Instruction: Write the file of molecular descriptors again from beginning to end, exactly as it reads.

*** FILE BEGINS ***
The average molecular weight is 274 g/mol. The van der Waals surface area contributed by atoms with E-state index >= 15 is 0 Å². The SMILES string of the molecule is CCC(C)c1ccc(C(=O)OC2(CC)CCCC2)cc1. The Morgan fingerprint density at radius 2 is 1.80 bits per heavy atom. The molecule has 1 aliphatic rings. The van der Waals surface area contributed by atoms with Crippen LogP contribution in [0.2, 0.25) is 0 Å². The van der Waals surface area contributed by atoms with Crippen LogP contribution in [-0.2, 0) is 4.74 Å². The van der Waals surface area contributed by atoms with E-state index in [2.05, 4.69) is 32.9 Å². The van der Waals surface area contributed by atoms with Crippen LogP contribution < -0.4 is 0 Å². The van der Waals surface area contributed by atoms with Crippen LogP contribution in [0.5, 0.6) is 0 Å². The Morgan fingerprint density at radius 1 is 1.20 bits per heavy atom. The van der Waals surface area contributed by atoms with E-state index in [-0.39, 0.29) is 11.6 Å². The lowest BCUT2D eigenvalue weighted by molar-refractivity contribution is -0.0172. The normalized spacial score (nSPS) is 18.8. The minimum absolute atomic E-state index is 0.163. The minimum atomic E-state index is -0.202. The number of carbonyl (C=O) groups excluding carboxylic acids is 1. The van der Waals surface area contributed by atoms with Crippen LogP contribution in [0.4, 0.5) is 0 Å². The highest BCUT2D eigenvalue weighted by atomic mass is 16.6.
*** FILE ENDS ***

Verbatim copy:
The average molecular weight is 274 g/mol. The van der Waals surface area contributed by atoms with E-state index >= 15 is 0 Å². The SMILES string of the molecule is CCC(C)c1ccc(C(=O)OC2(CC)CCCC2)cc1. The Morgan fingerprint density at radius 2 is 1.80 bits per heavy atom. The molecule has 1 aliphatic rings. The van der Waals surface area contributed by atoms with Crippen LogP contribution in [0.2, 0.25) is 0 Å². The van der Waals surface area contributed by atoms with Crippen LogP contribution in [-0.2, 0) is 4.74 Å². The van der Waals surface area contributed by atoms with E-state index in [2.05, 4.69) is 32.9 Å². The van der Waals surface area contributed by atoms with Crippen LogP contribution < -0.4 is 0 Å². The van der Waals surface area contributed by atoms with Crippen LogP contribution in [0.5, 0.6) is 0 Å². The Morgan fingerprint density at radius 1 is 1.20 bits per heavy atom. The van der Waals surface area contributed by atoms with E-state index in [-0.39, 0.29) is 11.6 Å². The lowest BCUT2D eigenvalue weighted by molar-refractivity contribution is -0.0172. The normalized spacial score (nSPS) is 18.8. The minimum absolute atomic E-state index is 0.163. The minimum atomic E-state index is -0.202. The number of carbonyl (C=O) groups excluding carboxylic acids is 1. The van der Waals surface area contributed by atoms with Crippen LogP contribution in [0.4, 0.5) is 0 Å². The highest BCUT2D eigenvalue weighted by atomic mass is 16.6.